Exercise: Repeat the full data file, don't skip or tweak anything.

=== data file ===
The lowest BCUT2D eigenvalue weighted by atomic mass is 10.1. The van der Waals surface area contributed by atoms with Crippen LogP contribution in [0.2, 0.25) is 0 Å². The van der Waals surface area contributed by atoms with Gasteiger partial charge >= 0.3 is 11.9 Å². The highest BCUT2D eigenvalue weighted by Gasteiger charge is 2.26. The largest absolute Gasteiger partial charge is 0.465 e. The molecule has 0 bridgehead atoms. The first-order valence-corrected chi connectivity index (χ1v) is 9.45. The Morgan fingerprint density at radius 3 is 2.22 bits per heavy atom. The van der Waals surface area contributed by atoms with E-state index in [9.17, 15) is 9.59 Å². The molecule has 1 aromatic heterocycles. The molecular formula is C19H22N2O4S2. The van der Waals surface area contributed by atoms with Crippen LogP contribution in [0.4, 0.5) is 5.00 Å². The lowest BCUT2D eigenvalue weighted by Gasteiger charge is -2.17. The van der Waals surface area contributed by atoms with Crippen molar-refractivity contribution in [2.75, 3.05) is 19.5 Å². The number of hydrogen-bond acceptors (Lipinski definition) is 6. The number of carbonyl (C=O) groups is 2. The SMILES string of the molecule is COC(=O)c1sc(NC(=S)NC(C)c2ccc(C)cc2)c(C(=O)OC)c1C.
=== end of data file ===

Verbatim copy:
The lowest BCUT2D eigenvalue weighted by atomic mass is 10.1. The van der Waals surface area contributed by atoms with Crippen LogP contribution in [0.2, 0.25) is 0 Å². The van der Waals surface area contributed by atoms with Gasteiger partial charge >= 0.3 is 11.9 Å². The highest BCUT2D eigenvalue weighted by Gasteiger charge is 2.26. The largest absolute Gasteiger partial charge is 0.465 e. The molecule has 0 bridgehead atoms. The first-order valence-corrected chi connectivity index (χ1v) is 9.45. The Morgan fingerprint density at radius 3 is 2.22 bits per heavy atom. The van der Waals surface area contributed by atoms with E-state index in [9.17, 15) is 9.59 Å². The molecule has 1 aromatic heterocycles. The molecular formula is C19H22N2O4S2. The van der Waals surface area contributed by atoms with Crippen LogP contribution in [0.4, 0.5) is 5.00 Å². The lowest BCUT2D eigenvalue weighted by Gasteiger charge is -2.17. The van der Waals surface area contributed by atoms with Crippen molar-refractivity contribution in [2.75, 3.05) is 19.5 Å². The number of hydrogen-bond acceptors (Lipinski definition) is 6. The number of carbonyl (C=O) groups is 2. The SMILES string of the molecule is COC(=O)c1sc(NC(=S)NC(C)c2ccc(C)cc2)c(C(=O)OC)c1C.